Save yourself some money during the growing season by taking dirt from your backyard and using it as potting soil. This process requires sterilisation through fire because the dirt may contain weed seeds, plant debris or pathogens that will interfere with healthy flower and vegetable growth. Sterilise soil that is damp but not so wet that it will not crumble if a ball of soil is crushed in your hand. Add items like peat moss, manure and compost before soil sterilisation.
- Save yourself some money during the growing season by taking dirt from your backyard and using it as potting soil.
Use dry wood, newspaper and matches to start a fire in a designated fire pit in a campground or yours or a friend or family member's property. Place a spit over the fire.
Place soil in a metal kettle, which you will hang on the spit over the fire. Keep the soil no more than 4 inches deep. Spray it with water to dampen the soil. Cover the kettle tightly with aluminium foil.
Place an oven thermometer through the foil into the middle of the kettle. Keep watch on the thermometer until it reaches 82.2 degrees Celsius. Let the soil cook for 30 minutes once it reaches this temperature.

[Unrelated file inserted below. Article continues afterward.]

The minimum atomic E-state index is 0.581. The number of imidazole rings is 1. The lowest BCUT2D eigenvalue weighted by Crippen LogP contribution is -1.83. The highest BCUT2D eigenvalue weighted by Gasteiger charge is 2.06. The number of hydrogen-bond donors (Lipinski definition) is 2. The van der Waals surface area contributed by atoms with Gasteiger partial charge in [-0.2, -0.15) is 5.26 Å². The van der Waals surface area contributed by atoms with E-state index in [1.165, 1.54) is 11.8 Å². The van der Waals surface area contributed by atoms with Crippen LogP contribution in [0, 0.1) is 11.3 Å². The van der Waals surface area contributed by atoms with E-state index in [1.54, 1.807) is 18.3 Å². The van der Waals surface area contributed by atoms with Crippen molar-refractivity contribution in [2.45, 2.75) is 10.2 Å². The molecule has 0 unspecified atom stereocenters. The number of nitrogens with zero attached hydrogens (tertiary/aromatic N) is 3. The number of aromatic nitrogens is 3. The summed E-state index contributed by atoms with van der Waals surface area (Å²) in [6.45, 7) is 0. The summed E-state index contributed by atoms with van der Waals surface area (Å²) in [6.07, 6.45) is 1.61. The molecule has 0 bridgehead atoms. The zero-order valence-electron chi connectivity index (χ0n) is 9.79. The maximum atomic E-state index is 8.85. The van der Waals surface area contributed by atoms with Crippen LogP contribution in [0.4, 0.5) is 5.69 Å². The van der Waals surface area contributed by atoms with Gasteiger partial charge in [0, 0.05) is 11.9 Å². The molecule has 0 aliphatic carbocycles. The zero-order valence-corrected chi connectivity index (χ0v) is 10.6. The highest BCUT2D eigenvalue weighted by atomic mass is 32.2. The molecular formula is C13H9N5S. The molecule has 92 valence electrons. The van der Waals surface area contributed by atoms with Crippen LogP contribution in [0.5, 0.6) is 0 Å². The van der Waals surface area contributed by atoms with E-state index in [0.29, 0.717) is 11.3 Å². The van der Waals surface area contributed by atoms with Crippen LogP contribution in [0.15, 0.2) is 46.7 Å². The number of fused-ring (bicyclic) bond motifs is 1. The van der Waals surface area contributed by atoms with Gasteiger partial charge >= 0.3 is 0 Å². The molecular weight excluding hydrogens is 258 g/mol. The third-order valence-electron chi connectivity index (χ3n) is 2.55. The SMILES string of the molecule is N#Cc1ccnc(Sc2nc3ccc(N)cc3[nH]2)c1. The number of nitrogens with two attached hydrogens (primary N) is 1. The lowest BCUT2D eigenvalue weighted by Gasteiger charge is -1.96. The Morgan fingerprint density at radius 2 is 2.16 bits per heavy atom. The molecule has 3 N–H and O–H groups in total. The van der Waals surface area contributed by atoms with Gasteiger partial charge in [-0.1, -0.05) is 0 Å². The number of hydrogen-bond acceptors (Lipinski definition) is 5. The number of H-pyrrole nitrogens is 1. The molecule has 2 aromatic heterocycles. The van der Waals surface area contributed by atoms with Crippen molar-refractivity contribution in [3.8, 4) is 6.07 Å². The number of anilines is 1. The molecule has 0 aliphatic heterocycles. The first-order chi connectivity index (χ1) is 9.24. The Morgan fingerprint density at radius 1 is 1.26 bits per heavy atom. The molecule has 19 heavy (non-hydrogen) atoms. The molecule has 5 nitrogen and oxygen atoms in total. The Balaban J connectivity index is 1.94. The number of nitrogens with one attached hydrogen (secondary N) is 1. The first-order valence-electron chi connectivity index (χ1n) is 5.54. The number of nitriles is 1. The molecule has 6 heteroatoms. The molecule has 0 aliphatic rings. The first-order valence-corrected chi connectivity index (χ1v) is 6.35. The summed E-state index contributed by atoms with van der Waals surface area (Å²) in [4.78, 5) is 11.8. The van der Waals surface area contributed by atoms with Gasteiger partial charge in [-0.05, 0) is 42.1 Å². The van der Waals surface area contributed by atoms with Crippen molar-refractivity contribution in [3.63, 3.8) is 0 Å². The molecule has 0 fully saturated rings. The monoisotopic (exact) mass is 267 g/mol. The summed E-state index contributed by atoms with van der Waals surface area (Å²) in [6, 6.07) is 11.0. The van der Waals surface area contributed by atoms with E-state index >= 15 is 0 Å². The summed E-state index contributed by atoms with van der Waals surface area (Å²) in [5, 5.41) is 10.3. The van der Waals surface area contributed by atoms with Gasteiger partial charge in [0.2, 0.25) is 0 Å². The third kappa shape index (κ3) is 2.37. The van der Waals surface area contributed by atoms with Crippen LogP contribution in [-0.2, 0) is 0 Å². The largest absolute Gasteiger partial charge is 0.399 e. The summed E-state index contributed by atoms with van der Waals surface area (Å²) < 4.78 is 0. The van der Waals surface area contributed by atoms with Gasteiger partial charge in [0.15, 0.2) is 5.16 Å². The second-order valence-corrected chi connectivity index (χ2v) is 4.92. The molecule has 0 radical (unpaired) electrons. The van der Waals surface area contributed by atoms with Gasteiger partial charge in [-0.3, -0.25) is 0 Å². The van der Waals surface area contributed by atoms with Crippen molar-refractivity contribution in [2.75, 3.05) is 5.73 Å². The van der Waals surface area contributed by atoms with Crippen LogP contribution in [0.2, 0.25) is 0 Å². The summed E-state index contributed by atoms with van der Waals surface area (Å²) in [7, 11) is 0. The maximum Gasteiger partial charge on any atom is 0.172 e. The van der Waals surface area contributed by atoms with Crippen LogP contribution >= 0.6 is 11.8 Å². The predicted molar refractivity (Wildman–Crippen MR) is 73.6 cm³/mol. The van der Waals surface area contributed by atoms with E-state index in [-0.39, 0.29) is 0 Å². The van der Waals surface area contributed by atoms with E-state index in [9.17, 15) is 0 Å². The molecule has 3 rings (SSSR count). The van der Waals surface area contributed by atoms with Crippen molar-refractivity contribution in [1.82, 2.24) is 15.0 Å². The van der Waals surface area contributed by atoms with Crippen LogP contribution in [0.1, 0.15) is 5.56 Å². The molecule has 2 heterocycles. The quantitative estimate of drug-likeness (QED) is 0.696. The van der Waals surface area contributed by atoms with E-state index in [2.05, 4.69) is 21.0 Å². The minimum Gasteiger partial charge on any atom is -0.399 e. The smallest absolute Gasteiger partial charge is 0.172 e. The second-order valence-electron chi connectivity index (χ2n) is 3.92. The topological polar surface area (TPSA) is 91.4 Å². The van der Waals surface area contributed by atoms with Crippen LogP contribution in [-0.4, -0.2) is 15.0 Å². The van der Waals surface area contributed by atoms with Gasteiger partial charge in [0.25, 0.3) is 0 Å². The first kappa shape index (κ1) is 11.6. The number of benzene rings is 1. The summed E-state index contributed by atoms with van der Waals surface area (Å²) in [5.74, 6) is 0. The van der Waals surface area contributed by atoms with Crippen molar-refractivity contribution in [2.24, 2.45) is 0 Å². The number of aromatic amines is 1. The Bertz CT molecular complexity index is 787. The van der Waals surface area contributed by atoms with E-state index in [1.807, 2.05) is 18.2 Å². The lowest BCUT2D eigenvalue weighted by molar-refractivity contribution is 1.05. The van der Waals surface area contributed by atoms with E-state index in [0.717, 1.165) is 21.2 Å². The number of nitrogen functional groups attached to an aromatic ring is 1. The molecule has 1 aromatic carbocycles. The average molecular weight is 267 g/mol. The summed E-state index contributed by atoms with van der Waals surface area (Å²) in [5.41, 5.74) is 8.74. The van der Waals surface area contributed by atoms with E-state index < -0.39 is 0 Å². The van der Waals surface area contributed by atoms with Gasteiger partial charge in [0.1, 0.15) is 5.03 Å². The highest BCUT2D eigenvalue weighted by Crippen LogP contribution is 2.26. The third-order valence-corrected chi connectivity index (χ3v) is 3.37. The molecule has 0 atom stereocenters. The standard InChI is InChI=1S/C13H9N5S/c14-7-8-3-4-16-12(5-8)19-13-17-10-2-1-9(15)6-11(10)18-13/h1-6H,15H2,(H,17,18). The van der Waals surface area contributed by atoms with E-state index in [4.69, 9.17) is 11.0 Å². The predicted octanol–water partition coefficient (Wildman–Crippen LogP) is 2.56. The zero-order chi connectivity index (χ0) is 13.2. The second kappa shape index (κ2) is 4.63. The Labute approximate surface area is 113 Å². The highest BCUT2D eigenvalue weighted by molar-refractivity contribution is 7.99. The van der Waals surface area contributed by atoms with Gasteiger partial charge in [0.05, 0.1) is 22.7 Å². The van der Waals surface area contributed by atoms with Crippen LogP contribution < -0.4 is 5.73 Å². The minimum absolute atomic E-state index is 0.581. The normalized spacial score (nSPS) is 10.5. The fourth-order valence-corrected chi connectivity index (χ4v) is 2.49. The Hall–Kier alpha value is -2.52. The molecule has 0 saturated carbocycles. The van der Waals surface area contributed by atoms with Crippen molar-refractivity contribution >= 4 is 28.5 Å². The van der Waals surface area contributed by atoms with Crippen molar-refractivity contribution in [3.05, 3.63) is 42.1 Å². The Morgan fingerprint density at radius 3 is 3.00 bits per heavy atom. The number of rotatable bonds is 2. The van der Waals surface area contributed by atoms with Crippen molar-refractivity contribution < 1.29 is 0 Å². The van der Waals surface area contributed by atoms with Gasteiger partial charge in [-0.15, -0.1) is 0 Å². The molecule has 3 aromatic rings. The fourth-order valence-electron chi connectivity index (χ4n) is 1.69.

- Place an oven thermometer through the foil into the middle of the kettle.
- Let the soil cook for 30 minutes once it reaches this temperature.
Check the thermometer periodically to ensure it does not go above 93.3 degrees Celsius. Should this occur, lift the kettle off the spit and hold up over the fire so the kettle does not receive as much heat for the rest of the 30-minute period.
Remove the kettle from the spit and leave to cool with the aluminium foil in place. Use soil as desired.
Heated soil may give off an odour due to the production of plant toxins. You can also use your oven to sterilise soil as opposed to an open flame.